Where is Phil Ivey? WSOP 2017
Update 25 October 2017: Case Dismissed | Ivey v Genting Casinos (UK) Ltd t/a Crockfords
As many know, I have a “slight” obsession with baccarat (and Chemin de Fer) so following the Ivey cases has been of extreme interest. There are currently cases pending with Borgata Atlantic City and Crockfords Club Mayfair (Genting Casinos) in the UK. Tomorrow, the Supreme Court in the UK will hear the case : Ivey (Appellant) v Genting Casinos (UK) Ltd t/a Crockfords (Respondents). By coincidence, the cases involve venues in London, UK and Atlantic City, New Jersey, two locales that have much personal interest. The absence of Ivey from WSOP (World Series of Poker) while unusual, it not really that surprising considering the circumstances.
The deadline came and went and there was no Ivey, unfortunately. Longtime friend Daniel Negreanu, also a member of the Poker Hall of Fame, said Ivey has too much on his plate right now to compete. Making the final table requires about 12 hours of play each day for a week.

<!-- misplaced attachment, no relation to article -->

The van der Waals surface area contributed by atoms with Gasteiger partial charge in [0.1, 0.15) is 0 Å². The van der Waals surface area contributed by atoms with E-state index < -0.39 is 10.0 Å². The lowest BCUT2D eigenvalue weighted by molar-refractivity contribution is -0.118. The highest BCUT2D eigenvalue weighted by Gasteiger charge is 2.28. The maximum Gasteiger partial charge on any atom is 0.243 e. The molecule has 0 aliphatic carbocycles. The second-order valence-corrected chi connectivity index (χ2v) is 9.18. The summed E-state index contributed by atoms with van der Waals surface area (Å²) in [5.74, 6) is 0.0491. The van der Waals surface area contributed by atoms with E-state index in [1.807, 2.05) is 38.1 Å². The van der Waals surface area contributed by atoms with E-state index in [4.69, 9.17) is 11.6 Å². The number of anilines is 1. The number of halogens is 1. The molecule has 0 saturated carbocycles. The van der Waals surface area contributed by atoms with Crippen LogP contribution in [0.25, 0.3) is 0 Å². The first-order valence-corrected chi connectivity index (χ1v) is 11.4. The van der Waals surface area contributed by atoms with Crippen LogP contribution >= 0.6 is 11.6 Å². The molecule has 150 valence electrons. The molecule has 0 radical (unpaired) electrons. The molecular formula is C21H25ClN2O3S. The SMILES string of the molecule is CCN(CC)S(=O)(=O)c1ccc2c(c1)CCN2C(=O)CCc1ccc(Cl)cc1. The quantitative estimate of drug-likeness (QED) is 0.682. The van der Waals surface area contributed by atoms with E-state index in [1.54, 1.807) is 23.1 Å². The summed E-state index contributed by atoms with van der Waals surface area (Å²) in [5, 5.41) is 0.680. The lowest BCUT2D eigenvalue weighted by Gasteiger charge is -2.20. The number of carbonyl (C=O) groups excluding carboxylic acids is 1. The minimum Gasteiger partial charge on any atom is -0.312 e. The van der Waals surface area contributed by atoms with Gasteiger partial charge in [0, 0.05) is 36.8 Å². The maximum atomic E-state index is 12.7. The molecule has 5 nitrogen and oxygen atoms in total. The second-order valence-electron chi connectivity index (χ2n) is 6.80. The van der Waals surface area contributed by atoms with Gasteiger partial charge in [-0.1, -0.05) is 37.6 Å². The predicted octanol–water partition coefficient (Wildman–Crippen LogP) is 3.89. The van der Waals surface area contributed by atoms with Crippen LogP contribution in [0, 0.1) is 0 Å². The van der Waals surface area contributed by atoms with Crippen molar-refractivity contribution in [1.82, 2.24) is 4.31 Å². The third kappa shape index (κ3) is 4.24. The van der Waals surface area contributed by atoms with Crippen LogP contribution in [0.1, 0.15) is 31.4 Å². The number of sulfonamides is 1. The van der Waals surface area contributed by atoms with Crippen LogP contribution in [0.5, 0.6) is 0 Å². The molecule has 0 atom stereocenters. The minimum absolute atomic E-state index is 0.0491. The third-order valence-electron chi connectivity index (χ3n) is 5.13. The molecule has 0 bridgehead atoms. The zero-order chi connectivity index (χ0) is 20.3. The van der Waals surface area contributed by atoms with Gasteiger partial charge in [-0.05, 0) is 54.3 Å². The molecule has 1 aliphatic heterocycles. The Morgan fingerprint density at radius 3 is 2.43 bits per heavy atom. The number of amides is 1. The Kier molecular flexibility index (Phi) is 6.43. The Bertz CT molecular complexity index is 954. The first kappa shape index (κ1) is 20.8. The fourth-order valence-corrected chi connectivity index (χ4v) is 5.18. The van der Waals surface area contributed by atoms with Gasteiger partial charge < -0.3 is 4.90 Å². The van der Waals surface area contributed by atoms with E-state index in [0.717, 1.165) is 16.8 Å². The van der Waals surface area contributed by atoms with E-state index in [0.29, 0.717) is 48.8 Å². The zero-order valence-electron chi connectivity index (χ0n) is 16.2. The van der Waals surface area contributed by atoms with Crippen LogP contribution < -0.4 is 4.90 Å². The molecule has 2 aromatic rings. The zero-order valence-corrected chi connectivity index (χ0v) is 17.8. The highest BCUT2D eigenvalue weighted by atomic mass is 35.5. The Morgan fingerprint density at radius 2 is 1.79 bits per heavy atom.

Crockfords is claiming that Ivey had cheated, but the fact that the case has proceeded to the Supreme Court of the UK most definitely leads us to believe there is still quite a bit of uncertainty with regard to whether this claim is valid. In a decision by The UK Court of Appeals in 2016, it certainly seems as if some of the statements could be construed as a distinction without a difference. Such as : “The judge plainly concluded that Mr. Ivey was honest; but that looking at the matter objectively, he had cheated.” It will be interesting to find out the final outcome of this case. Ivey was able to successfully implement the technique called edge sorting which allowed for an edge against the casino. Whether this edge (advantage) could have been known by Crockfords, and even if unknown it could be considered cheating is still something that needs to be determined.
I am of the belief that edge sorting, especially when used to gain an edge at a baccarat (punto-banco) game where only the dealer handles the cards is clearly just an “advantage play,” and not cheating. Hopefully, the Supreme Court of the UK will also agree.